If there is a problem with UH, it is that, whatever they tried, there was always someone else who did it better. Deep Purple rather stole their thunder using the same band format, having the edge on musical talent, finesse and, sometimes, material. That doesn't make UH a pointless exercise, however, as they were no Purple clones and much of their music rocks harder. Some of the material is a tad ordinary: 'Lucy Blues' is competent, but blues was a dead end for a band like this. 'I'll Keep On Trying' isn't all bad, but hasn't aged too well and it's one of those tracks on which th band seem to forget to rock. Even so, this is the first of a series of five fine rock albums by UH in the early 1970s.
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on 23 January 2007
GREAT FIRST ALBUM, SAW THEM LIVE LOTS IN EARLY 70'S GREAT LIVE AND STILL GOING MUST BE DOING SOMETHING RIGHT. WELL WORTH A PURCHASE IF YOU LIKE ORGAN GUITAR ROCK
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TOP 500 REVIEWERon 6 December 2008
from a band always destined to play 2nd fiddle to zep/sabbath and purple,like wishbone ash and hawkwind this band never got the credit they deserved,certainly better music would be made in future albums but the class was there to be heard in gypsy/dreamare/lucy blues etc a variety of styles all on the one record,first heep album i bought,thanks to the sleeve,those were the days.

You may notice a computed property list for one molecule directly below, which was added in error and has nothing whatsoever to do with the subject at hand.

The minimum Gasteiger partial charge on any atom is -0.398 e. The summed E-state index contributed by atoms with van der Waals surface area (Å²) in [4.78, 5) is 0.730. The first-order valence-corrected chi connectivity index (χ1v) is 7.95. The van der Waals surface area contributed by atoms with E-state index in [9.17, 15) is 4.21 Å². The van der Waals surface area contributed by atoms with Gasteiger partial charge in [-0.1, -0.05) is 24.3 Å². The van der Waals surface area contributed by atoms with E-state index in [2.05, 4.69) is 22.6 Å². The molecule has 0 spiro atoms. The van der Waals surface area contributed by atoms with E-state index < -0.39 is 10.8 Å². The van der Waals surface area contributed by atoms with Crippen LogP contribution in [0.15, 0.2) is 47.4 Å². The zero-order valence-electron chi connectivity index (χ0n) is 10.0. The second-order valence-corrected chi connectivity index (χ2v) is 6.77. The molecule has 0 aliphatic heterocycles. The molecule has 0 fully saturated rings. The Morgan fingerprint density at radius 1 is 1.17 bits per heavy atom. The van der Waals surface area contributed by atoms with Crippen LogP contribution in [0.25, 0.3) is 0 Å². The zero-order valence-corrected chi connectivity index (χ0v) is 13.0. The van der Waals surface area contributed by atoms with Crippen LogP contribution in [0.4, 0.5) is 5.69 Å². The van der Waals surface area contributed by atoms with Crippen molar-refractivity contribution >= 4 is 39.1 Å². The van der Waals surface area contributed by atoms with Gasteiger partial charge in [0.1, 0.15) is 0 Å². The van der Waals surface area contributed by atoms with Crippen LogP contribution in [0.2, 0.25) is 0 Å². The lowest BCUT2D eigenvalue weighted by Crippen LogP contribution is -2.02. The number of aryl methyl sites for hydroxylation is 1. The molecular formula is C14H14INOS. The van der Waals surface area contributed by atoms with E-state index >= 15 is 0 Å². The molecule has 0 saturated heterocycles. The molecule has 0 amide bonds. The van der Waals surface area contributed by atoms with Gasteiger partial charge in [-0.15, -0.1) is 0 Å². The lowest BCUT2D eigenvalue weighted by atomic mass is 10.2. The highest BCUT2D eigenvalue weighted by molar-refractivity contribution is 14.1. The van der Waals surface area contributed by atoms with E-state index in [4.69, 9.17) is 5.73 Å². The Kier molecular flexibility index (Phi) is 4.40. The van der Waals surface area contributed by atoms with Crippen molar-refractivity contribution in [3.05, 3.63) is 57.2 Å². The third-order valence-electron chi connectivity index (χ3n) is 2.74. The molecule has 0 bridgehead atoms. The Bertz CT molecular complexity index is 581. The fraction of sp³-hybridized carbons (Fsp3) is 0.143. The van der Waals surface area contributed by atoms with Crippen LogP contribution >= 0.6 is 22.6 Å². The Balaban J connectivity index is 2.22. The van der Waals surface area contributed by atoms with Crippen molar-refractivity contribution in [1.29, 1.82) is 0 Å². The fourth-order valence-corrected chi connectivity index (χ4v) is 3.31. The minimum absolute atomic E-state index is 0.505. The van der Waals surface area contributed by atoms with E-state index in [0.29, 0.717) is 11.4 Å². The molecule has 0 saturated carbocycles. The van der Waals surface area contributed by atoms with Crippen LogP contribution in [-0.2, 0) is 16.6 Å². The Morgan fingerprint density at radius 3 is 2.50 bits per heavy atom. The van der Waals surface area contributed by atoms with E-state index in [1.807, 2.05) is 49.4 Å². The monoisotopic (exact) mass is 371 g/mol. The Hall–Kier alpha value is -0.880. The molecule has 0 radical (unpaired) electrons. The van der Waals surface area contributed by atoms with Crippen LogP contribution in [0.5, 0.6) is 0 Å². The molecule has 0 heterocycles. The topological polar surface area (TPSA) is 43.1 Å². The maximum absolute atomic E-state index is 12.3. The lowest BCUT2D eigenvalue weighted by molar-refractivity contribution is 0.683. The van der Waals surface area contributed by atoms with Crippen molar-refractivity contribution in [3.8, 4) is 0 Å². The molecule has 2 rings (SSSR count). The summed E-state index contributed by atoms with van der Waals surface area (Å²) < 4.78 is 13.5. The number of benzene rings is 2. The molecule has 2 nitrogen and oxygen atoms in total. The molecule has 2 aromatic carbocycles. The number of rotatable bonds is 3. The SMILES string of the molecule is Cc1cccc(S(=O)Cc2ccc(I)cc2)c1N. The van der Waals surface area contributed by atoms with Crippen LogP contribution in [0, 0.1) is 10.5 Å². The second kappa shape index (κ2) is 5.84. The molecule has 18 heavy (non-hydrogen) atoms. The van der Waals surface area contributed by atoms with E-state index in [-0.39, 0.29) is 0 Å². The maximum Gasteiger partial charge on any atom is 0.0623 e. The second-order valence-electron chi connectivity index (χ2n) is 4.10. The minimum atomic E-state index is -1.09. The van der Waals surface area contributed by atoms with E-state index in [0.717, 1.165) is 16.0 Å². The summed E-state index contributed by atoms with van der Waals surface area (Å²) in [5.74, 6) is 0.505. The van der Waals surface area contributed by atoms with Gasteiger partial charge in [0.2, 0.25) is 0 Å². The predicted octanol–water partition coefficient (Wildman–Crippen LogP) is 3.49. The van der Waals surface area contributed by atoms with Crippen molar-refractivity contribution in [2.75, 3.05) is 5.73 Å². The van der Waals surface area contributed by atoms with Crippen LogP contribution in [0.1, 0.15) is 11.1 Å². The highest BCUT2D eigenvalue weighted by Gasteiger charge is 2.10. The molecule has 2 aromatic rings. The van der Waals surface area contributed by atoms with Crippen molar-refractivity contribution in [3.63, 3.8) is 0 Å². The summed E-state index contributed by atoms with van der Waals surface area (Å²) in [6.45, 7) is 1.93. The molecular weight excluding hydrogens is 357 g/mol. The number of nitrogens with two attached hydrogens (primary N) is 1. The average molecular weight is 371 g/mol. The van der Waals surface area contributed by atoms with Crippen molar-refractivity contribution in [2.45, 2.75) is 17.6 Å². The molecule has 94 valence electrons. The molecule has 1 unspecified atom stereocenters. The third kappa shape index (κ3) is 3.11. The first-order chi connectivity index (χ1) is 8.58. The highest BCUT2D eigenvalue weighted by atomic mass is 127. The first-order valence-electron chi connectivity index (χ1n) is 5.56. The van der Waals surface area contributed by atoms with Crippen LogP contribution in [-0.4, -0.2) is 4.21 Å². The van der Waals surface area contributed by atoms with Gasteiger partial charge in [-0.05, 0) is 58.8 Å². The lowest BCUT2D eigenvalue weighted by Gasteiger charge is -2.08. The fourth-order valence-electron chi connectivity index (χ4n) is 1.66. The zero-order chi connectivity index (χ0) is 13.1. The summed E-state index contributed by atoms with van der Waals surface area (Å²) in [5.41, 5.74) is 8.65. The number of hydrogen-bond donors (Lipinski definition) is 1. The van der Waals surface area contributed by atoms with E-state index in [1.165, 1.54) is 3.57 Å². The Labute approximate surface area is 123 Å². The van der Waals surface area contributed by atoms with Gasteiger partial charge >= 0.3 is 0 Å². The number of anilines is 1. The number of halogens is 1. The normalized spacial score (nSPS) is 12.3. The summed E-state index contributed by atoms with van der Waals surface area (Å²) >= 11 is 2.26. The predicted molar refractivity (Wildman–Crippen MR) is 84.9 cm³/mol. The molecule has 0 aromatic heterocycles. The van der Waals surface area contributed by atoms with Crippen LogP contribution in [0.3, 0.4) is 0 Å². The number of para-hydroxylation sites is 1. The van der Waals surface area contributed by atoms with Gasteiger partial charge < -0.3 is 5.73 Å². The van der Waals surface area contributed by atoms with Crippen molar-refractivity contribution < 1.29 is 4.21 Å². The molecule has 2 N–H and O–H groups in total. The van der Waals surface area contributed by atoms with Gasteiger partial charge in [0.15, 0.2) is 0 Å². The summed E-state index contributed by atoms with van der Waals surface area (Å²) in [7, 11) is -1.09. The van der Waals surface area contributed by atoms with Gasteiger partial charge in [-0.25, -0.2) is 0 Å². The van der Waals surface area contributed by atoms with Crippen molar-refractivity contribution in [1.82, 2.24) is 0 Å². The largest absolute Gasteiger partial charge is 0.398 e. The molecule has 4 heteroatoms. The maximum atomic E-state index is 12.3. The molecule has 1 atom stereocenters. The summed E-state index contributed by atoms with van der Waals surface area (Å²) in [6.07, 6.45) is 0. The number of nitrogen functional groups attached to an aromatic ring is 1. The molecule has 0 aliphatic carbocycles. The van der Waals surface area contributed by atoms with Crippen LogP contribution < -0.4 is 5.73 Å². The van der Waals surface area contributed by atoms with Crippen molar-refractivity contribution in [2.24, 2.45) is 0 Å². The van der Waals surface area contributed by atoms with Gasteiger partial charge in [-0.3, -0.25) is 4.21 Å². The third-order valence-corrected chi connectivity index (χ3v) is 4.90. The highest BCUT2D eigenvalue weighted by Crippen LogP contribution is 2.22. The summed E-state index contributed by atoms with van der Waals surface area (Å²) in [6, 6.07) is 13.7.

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on 5 April 2013
I still have this album on vinyl, thought it was about time to get a CD for the car. I have really enjoyed hearing it again, often, and loud. The extra tracks provide good value for money overall, the only trouble now, is I want to upgrade all of my collection. Based on this purchase I am sure it will be done, now, what have I done with my skinny jeans?
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on 18 February 2009
Two or three stand-out tracks on this album make "Very 'Eavy..." a must-have, namely Gypsy and Dreammare (both stunning), and - if you can swallow a vague distrust of sentimental-anti-war-ballads - Come Away Melinda.